||able to combine the virtues of the Mastronarde and Askeland keyboards.
                  [||]

                  If I'm not mistaken Mike, all the CS fonts are legacy, non-Unicode. Maybe I
                  missed something though, or maybe you want to just bag this whole Unicode
                  thing.

                  Rick
                • Judy Redman
                  Sorry to bound into this without reading the full thread but I am absolutely frantically busy at the moment. I have been typing Coptic using Unicode fonts more
                  Message 8 of 21 , Sep 1, 2010
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                    Sorry to bound into this without reading the full thread but I am absolutely frantically busy at the moment. I have been typing Coptic using Unicode fonts more or less ever since I started doing my Masters on GosThom (six years?). I use the Logos Coptic keyboard. I’ve blogged about it and you might find the info here http://judyredman.wordpress.com/2010/05/22/typing-coptic-2/ useful.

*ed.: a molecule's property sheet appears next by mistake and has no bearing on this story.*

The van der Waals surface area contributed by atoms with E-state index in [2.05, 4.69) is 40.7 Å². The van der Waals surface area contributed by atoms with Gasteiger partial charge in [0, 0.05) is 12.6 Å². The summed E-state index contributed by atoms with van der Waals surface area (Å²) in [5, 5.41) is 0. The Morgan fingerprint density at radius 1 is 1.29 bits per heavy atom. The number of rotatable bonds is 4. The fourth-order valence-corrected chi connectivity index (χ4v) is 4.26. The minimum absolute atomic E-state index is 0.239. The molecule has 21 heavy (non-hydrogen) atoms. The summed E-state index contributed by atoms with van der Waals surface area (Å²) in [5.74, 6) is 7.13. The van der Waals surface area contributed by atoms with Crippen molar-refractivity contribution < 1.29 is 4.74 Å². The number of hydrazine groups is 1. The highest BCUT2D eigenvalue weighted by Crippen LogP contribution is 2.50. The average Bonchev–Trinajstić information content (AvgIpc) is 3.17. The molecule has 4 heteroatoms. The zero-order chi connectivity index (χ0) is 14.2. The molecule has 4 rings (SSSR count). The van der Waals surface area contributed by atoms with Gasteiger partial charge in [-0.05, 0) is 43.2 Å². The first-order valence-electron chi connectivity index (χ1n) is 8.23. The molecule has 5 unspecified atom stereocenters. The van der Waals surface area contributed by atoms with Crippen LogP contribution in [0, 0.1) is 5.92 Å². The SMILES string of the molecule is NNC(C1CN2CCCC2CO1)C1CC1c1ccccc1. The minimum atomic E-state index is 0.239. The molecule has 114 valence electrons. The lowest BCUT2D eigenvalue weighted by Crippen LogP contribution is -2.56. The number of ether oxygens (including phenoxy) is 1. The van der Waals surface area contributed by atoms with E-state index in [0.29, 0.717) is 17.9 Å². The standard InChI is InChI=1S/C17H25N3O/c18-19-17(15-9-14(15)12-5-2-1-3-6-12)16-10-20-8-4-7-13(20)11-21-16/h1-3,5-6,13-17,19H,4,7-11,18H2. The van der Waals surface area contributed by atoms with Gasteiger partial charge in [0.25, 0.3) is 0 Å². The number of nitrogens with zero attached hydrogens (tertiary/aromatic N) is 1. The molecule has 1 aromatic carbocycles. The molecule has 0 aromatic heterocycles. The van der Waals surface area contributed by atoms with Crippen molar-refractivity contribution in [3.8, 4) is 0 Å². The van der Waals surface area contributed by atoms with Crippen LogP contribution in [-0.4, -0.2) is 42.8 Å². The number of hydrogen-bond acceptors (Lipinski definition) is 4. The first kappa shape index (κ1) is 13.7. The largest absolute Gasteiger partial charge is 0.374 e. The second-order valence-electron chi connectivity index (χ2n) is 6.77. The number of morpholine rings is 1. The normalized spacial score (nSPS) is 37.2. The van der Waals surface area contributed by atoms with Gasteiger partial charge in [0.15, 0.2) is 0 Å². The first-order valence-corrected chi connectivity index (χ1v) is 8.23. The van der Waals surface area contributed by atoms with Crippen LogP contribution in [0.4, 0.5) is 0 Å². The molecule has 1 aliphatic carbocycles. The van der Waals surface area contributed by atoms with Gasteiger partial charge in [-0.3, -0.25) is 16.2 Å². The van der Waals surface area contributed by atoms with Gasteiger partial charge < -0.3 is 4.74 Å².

Regards

                     

                    Judy

                     

                    --

                    Judy Redman
                    PhD Candidate, School of Humanities
                    University of New England
                    Armidale 2351 Australia
                    ph:  +61 2 6773 3401
                    mob: 0437 044 579
                    web: 
                     http://judyredman.wordpress.com/
                    email: 
                     jredman2@...
                     

                     

                    From: gthomas@yahoogroups.com [mailto:gthomas@yahoogroups.com] On Behalf Of Rick Hubbard